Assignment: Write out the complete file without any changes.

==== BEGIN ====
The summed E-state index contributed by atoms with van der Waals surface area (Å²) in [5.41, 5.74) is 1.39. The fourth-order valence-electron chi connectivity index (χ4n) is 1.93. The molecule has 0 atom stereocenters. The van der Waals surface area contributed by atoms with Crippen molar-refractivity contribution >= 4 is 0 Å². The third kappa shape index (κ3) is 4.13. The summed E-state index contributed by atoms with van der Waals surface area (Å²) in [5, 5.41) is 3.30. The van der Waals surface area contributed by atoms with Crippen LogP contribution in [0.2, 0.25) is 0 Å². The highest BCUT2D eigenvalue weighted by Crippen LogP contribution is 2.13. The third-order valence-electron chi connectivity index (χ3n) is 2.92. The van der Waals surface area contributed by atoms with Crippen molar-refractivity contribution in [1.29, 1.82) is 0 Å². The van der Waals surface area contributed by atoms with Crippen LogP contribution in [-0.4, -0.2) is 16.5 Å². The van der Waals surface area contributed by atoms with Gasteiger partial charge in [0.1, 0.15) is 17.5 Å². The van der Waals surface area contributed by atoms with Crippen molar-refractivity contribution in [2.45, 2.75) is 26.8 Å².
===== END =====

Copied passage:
The summed E-state index contributed by atoms with van der Waals surface area (Å²) in [5.41, 5.74) is 1.39. The fourth-order valence-electron chi connectivity index (χ4n) is 1.93. The molecule has 0 atom stereocenters. The van der Waals surface area contributed by atoms with Crippen molar-refractivity contribution >= 4 is 0 Å². The third kappa shape index (κ3) is 4.13. The summed E-state index contributed by atoms with van der Waals surface area (Å²) in [5, 5.41) is 3.30. The van der Waals surface area contributed by atoms with Crippen LogP contribution in [0.2, 0.25) is 0 Å². The highest BCUT2D eigenvalue weighted by Crippen LogP contribution is 2.13. The third-order valence-electron chi connectivity index (χ3n) is 2.92. The van der Waals surface area contributed by atoms with Crippen molar-refractivity contribution in [1.29, 1.82) is 0 Å². The van der Waals surface area contributed by atoms with Crippen LogP contribution in [-0.4, -0.2) is 16.5 Å². The van der Waals surface area contributed by atoms with Gasteiger partial charge in [0.1, 0.15) is 17.5 Å². The van der Waals surface area contributed by atoms with Crippen molar-refractivity contribution in [2.45, 2.75) is 26.8 Å².